David Rosenthal


Made in America (Sam Walton) + Made in Japan (Akio Morita)

Two of the very best autobiographies we’ve read for Acquired episodes over the years, and perfectly paired together: Sam Walton’s story of Walmart, and Akio Morito’s story of Sony. I can’t think of two better histories for understanding the blend of social, economic, entrepreneurial and technological miracles that created the modern post-WWII world. 

7 Powers (Hamilton Helmer)

My vote for the best business and investing book of the past 20 years, and has had a huge impact on Acquired. Hamilton has become a good friend and mentor over the years, and is just as wise about life as he is about business. 

The Luxury Strategy (Jean-Noël Kapferer and Vincent Bastien)

A key part of our LVMH episode research, and a completely orthogonal way of thinking about business. Contains the incredible “24 Anti-Laws of Marketing” (my favorite: #2 Ensure your product has enough flaws to give it soul).

Transitions (William Bridges)

A classic guide to navigating major changes (both good and bad) that inevitably occur in your life. Given to me by a good friend during a challenging time in my life, and I’ve found it immensely helpful ever since. Has since become my most-gifted book to others.

Candide (Voltaire)

A throwback to my days as a French literature major in college — short, funny, and with a moral that’s still deeply relevant 250+ years later.

The Godfather (Mario Puzo)

The Godfather films might have my vote for best movies ever made (along with the original Star Wars trilogy!), but the book is even better. I read it for the first time a few years ago and was blown away. I recommend reading first and then watching/re-watching the movies immediately afterward.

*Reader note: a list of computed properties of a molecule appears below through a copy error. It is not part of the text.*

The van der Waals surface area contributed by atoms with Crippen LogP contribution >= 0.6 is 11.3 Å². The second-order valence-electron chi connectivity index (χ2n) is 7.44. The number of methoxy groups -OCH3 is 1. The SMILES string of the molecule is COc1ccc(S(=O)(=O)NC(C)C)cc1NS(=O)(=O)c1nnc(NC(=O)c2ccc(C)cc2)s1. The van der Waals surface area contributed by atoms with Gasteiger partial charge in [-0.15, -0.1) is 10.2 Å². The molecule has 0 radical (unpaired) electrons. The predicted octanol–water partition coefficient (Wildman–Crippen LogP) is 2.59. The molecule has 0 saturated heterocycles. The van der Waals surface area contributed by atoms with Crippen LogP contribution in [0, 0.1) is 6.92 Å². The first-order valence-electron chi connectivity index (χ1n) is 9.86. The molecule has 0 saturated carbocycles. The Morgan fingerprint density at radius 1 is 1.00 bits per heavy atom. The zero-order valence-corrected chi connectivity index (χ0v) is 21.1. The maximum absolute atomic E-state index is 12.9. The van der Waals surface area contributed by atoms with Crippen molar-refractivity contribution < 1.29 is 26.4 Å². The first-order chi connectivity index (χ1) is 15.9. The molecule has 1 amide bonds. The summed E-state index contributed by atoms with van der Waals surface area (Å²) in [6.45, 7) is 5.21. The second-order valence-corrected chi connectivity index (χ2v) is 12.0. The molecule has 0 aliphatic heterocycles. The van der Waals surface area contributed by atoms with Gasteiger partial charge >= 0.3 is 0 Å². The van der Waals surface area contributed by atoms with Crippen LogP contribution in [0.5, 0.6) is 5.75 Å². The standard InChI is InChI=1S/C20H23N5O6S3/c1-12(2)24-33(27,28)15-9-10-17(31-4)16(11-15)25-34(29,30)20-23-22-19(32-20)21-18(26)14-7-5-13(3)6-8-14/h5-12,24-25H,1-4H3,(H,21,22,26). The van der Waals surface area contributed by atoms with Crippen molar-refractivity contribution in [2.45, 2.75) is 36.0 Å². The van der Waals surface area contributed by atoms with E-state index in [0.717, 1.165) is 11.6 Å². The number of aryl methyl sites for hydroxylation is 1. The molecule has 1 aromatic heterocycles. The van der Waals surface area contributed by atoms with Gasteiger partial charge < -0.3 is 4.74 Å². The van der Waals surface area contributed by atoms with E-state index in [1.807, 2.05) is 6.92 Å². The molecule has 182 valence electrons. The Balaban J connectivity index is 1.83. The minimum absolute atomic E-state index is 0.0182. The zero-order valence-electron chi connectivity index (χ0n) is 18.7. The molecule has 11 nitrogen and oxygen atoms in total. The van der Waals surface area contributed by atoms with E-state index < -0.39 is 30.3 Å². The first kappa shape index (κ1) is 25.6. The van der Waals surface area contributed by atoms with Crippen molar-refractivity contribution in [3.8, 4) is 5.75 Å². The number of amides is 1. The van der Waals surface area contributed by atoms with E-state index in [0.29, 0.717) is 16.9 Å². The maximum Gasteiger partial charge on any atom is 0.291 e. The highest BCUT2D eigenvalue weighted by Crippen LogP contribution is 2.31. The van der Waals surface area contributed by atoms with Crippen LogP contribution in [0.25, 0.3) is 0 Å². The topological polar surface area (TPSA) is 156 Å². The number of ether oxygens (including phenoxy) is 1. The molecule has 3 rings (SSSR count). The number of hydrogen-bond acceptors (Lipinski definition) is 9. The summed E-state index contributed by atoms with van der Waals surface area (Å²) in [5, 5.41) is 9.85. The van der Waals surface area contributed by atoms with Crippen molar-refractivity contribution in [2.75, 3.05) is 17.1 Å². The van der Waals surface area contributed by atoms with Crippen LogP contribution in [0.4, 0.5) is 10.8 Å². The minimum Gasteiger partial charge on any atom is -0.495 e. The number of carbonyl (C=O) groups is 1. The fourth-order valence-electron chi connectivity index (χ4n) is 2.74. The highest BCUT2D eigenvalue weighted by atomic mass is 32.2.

Dune series (Frank Herbert)

My vote for the best and most thought-provoking Sci-Fi series of all-time (although Asimov’s Foundation series is a close second). Inspired by Herbert’s assignment as a journalist covering the US Department of Agriculture’s attempt to contain sand dunes on the Oregon coast, and has maybe my favorite novel quote: “The mystery of life isn’t a problem to solve, but a reality to experience.” Kinda like Star Wars, the later books in the series go off the rails a bit, but the first few are so good they more than make up for it. 

The Expanse series (James S.A. Corey)

My absolute favorite modern fiction series, Sci-Fi or any genre. Fun fact: one of the two authors (Corey is a pen name for the duo) was George R.R. Martin’s assistant and creative collaborator. But The Expanse is much, much more than just Game of Thrones in space. My go-to rec whenever someone’s looking for great contemporary fiction. 


Don Valentine’s 2010 lecture at Stanford

Don Valentine was the founder of Sequoia Capital, and one of the most important figures in the development of Silicon Valley. This lecture is

a master class in venture capital, entrepreneurship, and especially the lost art of true “Marketing” — in every sense of the word.

Michael Lewis’s 2012 Princeton Baccalaureate speech

I can’t not have a Michael Lewis recommendation in here, and this is both my favorite piece of his and among his least well-known. The punchline, “don’t eat the cookie”, are words my wife and I try to live by. 

Resonant Arc

My favorite podcast (I listen in audio form, but their main platform is YouTube) — two old friends perform literary analysis on classic old school video games, mostly 90s and 00s JRPGs. Think 20+ hours of deep, symbolic analysis of Final Fantasy X… pure bliss for an old video game nerd like me. 


Hands down the best children’s TV on the market today. Like a great Disney or Pixar movie, it’s written as much for the parents as for the kids. My daughter and I watch at least a few eps together most nights.